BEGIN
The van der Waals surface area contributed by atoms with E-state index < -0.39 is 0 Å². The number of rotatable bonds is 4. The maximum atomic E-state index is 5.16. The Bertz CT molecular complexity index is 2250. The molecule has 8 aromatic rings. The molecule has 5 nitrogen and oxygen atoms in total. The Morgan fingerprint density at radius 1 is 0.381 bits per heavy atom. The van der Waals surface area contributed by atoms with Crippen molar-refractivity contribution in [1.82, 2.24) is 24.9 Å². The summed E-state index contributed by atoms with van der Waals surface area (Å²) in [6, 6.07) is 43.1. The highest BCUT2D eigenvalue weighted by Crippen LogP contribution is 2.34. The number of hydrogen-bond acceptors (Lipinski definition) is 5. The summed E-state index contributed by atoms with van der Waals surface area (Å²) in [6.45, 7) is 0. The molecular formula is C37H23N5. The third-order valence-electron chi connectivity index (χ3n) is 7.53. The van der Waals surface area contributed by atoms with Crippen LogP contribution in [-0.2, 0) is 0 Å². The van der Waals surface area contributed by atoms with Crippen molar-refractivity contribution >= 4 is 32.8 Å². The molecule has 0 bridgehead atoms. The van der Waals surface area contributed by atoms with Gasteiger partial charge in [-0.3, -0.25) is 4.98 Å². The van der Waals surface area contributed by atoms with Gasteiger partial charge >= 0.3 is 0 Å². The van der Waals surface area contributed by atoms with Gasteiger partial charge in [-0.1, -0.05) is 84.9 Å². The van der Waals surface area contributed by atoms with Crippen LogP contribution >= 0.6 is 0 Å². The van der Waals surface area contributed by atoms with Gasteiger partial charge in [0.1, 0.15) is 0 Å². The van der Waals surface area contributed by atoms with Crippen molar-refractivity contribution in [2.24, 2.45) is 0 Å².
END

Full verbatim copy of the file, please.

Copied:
The van der Waals surface area contributed by atoms with E-state index < -0.39 is 0 Å². The number of rotatable bonds is 4. The maximum atomic E-state index is 5.16. The Bertz CT molecular complexity index is 2250. The molecule has 8 aromatic rings. The molecule has 5 nitrogen and oxygen atoms in total. The Morgan fingerprint density at radius 1 is 0.381 bits per heavy atom. The van der Waals surface area contributed by atoms with Crippen molar-refractivity contribution in [1.82, 2.24) is 24.9 Å². The summed E-state index contributed by atoms with van der Waals surface area (Å²) in [6, 6.07) is 43.1. The highest BCUT2D eigenvalue weighted by Crippen LogP contribution is 2.34. The number of hydrogen-bond acceptors (Lipinski definition) is 5. The summed E-state index contributed by atoms with van der Waals surface area (Å²) in [6.45, 7) is 0. The molecular formula is C37H23N5. The third-order valence-electron chi connectivity index (χ3n) is 7.53. The van der Waals surface area contributed by atoms with Crippen LogP contribution in [-0.2, 0) is 0 Å². The van der Waals surface area contributed by atoms with Crippen molar-refractivity contribution >= 4 is 32.8 Å². The molecule has 0 bridgehead atoms. The van der Waals surface area contributed by atoms with Gasteiger partial charge in [-0.3, -0.25) is 4.98 Å². The van der Waals surface area contributed by atoms with Gasteiger partial charge >= 0.3 is 0 Å². The van der Waals surface area contributed by atoms with Gasteiger partial charge in [-0.1, -0.05) is 84.9 Å². The van der Waals surface area contributed by atoms with Crippen LogP contribution >= 0.6 is 0 Å². The van der Waals surface area contributed by atoms with Gasteiger partial charge in [0.1, 0.15) is 0 Å². The van der Waals surface area contributed by atoms with Crippen molar-refractivity contribution in [2.24, 2.45) is 0 Å².